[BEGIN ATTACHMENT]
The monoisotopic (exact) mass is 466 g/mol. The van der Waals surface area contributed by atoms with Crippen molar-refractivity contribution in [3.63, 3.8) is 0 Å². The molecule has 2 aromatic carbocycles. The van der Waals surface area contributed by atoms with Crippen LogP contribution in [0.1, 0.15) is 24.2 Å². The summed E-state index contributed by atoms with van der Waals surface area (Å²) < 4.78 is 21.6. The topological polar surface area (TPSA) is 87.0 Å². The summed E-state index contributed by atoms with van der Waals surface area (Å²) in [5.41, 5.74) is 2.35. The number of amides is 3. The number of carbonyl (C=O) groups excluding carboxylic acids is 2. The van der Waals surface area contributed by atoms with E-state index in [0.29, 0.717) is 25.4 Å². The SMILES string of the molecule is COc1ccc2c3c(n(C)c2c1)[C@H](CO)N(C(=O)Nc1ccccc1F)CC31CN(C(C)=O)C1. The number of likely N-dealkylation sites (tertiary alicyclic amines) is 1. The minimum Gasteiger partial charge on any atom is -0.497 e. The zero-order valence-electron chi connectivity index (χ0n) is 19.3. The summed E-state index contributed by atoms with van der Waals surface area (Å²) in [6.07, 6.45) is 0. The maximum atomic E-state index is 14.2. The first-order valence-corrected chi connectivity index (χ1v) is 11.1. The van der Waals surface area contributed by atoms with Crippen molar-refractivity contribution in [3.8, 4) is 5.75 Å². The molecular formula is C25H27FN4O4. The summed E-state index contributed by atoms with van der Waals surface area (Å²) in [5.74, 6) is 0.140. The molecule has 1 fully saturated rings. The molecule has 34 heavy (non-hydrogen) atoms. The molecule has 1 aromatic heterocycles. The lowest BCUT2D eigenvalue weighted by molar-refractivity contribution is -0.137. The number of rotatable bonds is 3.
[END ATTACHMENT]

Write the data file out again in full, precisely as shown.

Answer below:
The monoisotopic (exact) mass is 466 g/mol. The van der Waals surface area contributed by atoms with Crippen molar-refractivity contribution in [3.63, 3.8) is 0 Å². The molecule has 2 aromatic carbocycles. The van der Waals surface area contributed by atoms with Crippen LogP contribution in [0.1, 0.15) is 24.2 Å². The summed E-state index contributed by atoms with van der Waals surface area (Å²) < 4.78 is 21.6. The topological polar surface area (TPSA) is 87.0 Å². The summed E-state index contributed by atoms with van der Waals surface area (Å²) in [5.41, 5.74) is 2.35. The number of amides is 3. The number of carbonyl (C=O) groups excluding carboxylic acids is 2. The van der Waals surface area contributed by atoms with E-state index in [0.29, 0.717) is 25.4 Å². The SMILES string of the molecule is COc1ccc2c3c(n(C)c2c1)[C@H](CO)N(C(=O)Nc1ccccc1F)CC31CN(C(C)=O)C1. The number of likely N-dealkylation sites (tertiary alicyclic amines) is 1. The minimum Gasteiger partial charge on any atom is -0.497 e. The zero-order valence-electron chi connectivity index (χ0n) is 19.3. The summed E-state index contributed by atoms with van der Waals surface area (Å²) in [6.07, 6.45) is 0. The maximum atomic E-state index is 14.2. The first-order valence-corrected chi connectivity index (χ1v) is 11.1. The van der Waals surface area contributed by atoms with Crippen molar-refractivity contribution in [3.8, 4) is 5.75 Å². The molecular formula is C25H27FN4O4. The summed E-state index contributed by atoms with van der Waals surface area (Å²) in [5.74, 6) is 0.140. The molecule has 1 fully saturated rings. The molecule has 34 heavy (non-hydrogen) atoms. The molecule has 1 aromatic heterocycles. The lowest BCUT2D eigenvalue weighted by molar-refractivity contribution is -0.137. The number of rotatable bonds is 3.